OXIDATION DAMAGE IN BRICK ARTISANS EXPOSED DURING THE PRODUCTION PROCESS IN THE CITY OF CHIHUAHUA CITY, MEXICO
The objective was to establish the levels of oxidant damage and antioxidant capacity in occupationally exposed handmade brick production workers in a Chihuahua city community, in accordance to both documented emission hazard related to this activity, and the socially perceived health risk that black smoke activities represent, the latter contributing to the occasional relocation of these workers to the outskirts of the growing city.
Two groups of male gender individuals were studied: group I that is formed by 19 clinically healthy individuals and group II that is formed by 19 occupationally exposed individuals working the process of handmade brick production in the desert area.
Both groups had their clinical conditions assessed (anthropometric measures, arterial blood pressure, blood chemistry, lipid profile and general urine test); total antioxidant capacity and oxidative damage like lipoperoxidation were assessed as antioxidant system. Group II individuals showed musculoskeletal, respiratory and ocular disorders, possibly related to their work activity. The chemical-clinical markers were found normal in both patient groups; regarding total antioxidant capacity a statistically significant decrease was found (T test p<0.05) for group II compared to group I.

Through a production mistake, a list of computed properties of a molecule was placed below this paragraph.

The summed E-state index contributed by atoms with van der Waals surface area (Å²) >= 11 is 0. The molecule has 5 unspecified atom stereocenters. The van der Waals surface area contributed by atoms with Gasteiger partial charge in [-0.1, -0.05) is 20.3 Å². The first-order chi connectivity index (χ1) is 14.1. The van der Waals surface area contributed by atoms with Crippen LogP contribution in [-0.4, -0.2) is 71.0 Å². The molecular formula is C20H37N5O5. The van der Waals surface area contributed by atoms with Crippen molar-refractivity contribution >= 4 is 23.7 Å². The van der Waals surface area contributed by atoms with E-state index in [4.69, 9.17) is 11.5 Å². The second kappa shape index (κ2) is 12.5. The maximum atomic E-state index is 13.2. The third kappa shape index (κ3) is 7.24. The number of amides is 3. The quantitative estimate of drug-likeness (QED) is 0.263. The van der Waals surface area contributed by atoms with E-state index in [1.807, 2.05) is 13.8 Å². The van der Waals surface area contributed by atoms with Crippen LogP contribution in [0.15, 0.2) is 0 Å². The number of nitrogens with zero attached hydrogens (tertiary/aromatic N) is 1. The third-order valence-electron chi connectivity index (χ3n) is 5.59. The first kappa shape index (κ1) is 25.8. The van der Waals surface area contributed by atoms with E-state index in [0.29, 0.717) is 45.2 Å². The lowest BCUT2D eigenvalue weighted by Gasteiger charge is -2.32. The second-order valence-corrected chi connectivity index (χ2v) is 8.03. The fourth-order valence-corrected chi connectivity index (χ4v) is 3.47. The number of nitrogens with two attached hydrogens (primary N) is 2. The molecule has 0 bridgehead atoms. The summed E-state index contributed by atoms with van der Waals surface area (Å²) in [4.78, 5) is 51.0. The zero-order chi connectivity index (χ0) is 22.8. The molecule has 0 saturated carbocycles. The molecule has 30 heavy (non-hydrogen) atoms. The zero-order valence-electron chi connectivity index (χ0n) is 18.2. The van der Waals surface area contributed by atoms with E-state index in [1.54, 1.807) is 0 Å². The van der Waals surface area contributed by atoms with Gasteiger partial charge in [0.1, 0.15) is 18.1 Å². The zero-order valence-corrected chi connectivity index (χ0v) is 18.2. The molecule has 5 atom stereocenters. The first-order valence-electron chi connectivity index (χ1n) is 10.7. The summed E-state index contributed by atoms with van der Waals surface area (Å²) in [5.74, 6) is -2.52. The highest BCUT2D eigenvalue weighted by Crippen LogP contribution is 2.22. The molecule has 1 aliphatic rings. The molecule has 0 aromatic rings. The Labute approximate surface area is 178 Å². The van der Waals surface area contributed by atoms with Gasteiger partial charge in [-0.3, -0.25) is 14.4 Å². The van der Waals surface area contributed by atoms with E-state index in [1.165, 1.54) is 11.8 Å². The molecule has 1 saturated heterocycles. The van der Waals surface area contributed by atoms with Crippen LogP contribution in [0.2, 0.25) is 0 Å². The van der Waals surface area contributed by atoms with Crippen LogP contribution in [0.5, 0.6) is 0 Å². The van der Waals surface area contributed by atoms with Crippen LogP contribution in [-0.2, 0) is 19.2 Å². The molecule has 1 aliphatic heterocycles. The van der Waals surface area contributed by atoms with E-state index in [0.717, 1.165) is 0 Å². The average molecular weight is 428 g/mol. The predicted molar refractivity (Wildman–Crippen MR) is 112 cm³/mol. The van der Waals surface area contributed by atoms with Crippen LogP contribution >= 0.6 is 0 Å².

Occupationally exposed individuals showed diminished total antioxidant capacity, leading to conclude this patient group is subject to increases in oxidative stress from a deficiency in antioxidant agents, which causes an increase in damage to lipids. Therefore, we can assume cellular damage is latent and carries the risk of becoming more evident as exposure time grows bigger, finally leading to possible systemic and cellular damage.